Soft Fruit

If you were in any doubt before I think we can all agree now that we can have too much of a ‘good thing’ – in this case rain – as much of Queensland, Victoria and a fair bit of the Eastern coast can testify!

It certainly hasn’t helped our fruit crops either. First we managed to harvest 1 apricot. To quote my old gardening book “Apricots do well when spring and summer are dry …”. The apricot was having one of its quiet years so there wasn’t a mass of fruit to worry about. We actually got the net on the tree before the birds ate everything and then it started to rain. Too much rain as it turned out. The fruit began to split and literally rotted on the tree. In the event we picked and shared the one ripe piece of fruit between us.

Last week I harvested my nectarines. Given the proclivity of the local sulphur crested cockatoos to demolish the fruit just before it ripens, it too had been netted at the first sign of avian interest. Given the disappointment over the apricots I was happy to take a photo of my small but useful harvest of nectarines.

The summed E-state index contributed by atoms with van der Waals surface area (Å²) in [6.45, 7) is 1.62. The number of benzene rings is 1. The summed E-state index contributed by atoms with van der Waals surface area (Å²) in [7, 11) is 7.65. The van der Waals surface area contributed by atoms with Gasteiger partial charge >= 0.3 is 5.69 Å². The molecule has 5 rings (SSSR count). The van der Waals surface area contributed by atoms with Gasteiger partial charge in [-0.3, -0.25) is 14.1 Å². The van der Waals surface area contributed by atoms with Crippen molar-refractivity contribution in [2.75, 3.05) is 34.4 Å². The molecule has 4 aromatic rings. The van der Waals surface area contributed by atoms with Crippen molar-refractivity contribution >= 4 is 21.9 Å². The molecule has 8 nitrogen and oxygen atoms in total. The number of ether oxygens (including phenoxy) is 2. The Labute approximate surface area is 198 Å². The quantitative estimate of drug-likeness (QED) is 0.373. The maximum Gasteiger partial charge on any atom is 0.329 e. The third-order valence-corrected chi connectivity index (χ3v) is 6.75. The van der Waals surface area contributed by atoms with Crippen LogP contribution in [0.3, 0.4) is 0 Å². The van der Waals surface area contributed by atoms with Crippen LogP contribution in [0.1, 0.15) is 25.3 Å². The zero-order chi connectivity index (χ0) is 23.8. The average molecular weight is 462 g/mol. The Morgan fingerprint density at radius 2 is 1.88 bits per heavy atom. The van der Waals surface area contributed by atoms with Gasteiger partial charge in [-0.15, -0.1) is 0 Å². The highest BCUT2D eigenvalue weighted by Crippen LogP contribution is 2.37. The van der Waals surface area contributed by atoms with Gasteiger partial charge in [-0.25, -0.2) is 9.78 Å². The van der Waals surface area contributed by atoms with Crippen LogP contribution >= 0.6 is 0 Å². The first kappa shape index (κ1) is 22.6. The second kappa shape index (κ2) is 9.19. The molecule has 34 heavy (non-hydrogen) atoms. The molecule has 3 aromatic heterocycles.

Again not a big harvest but enough to add to the homemade breakfast cereal. Three drying trays worth.


The weather was perfect for drying over 36 degrees C and those westerly winds blowing as they do to mark the real onset of summer. Off they went to the polyhouse and all was well until we got 100 mm of rain from Wednesday evening to the weekend. But when I went to check on the progress of my fruit today …


There was no one else to blame but moi! Given that I was languishing inside in front of the fan complaining about the humidity I’m not sure why it never dawned on me to see whether the nectarines felt the same way.

It’s a bit hard to go back to the drawing board with the fruit. This morning I went down and stripped the last dozen or so fruit from the tree and they are currently drying inside my oven. Who knows I might get enough for one batch of cereal.


PS there was also another casualty associated with the nectarine harvest. I managed to stand on my blueberry bush (which is quite small). It didn’t survive the impact. So now we are down another plant.

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